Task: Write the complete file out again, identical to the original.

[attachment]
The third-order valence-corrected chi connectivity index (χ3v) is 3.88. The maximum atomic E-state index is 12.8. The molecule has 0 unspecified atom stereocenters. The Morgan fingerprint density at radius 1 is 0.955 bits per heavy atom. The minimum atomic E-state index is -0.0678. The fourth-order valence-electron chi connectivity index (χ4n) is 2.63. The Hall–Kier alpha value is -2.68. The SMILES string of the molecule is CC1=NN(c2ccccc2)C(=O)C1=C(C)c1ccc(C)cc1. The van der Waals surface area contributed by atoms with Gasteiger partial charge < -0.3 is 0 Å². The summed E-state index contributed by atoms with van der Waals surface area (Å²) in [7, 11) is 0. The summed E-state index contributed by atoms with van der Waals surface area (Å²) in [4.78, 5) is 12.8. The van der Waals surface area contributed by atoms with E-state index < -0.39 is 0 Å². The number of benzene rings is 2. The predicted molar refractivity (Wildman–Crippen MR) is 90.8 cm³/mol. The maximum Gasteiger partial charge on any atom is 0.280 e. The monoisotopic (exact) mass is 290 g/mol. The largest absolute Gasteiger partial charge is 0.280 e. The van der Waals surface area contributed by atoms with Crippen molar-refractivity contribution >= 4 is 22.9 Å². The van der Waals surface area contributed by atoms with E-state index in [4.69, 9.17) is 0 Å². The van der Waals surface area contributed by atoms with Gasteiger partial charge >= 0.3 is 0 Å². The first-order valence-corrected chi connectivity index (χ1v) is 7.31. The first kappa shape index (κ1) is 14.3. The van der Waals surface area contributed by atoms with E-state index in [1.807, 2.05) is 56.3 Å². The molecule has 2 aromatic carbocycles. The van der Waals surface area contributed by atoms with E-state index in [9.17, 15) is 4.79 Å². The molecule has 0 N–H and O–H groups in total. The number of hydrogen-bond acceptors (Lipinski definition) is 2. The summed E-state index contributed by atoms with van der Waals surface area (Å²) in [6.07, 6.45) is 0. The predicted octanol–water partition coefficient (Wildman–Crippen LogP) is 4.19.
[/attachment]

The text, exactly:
The third-order valence-corrected chi connectivity index (χ3v) is 3.88. The maximum atomic E-state index is 12.8. The molecule has 0 unspecified atom stereocenters. The Morgan fingerprint density at radius 1 is 0.955 bits per heavy atom. The minimum atomic E-state index is -0.0678. The fourth-order valence-electron chi connectivity index (χ4n) is 2.63. The Hall–Kier alpha value is -2.68. The SMILES string of the molecule is CC1=NN(c2ccccc2)C(=O)C1=C(C)c1ccc(C)cc1. The van der Waals surface area contributed by atoms with Gasteiger partial charge < -0.3 is 0 Å². The summed E-state index contributed by atoms with van der Waals surface area (Å²) in [7, 11) is 0. The summed E-state index contributed by atoms with van der Waals surface area (Å²) in [4.78, 5) is 12.8. The van der Waals surface area contributed by atoms with E-state index < -0.39 is 0 Å². The number of benzene rings is 2. The predicted molar refractivity (Wildman–Crippen MR) is 90.8 cm³/mol. The maximum Gasteiger partial charge on any atom is 0.280 e. The monoisotopic (exact) mass is 290 g/mol. The largest absolute Gasteiger partial charge is 0.280 e. The van der Waals surface area contributed by atoms with Crippen molar-refractivity contribution >= 4 is 22.9 Å². The van der Waals surface area contributed by atoms with E-state index in [4.69, 9.17) is 0 Å². The van der Waals surface area contributed by atoms with Gasteiger partial charge >= 0.3 is 0 Å². The first-order valence-corrected chi connectivity index (χ1v) is 7.31. The first kappa shape index (κ1) is 14.3. The van der Waals surface area contributed by atoms with E-state index in [1.807, 2.05) is 56.3 Å². The molecule has 2 aromatic carbocycles. The van der Waals surface area contributed by atoms with E-state index in [9.17, 15) is 4.79 Å². The molecule has 0 N–H and O–H groups in total. The number of hydrogen-bond acceptors (Lipinski definition) is 2. The summed E-state index contributed by atoms with van der Waals surface area (Å²) in [6.07, 6.45) is 0. The predicted octanol–water partition coefficient (Wildman–Crippen LogP) is 4.19.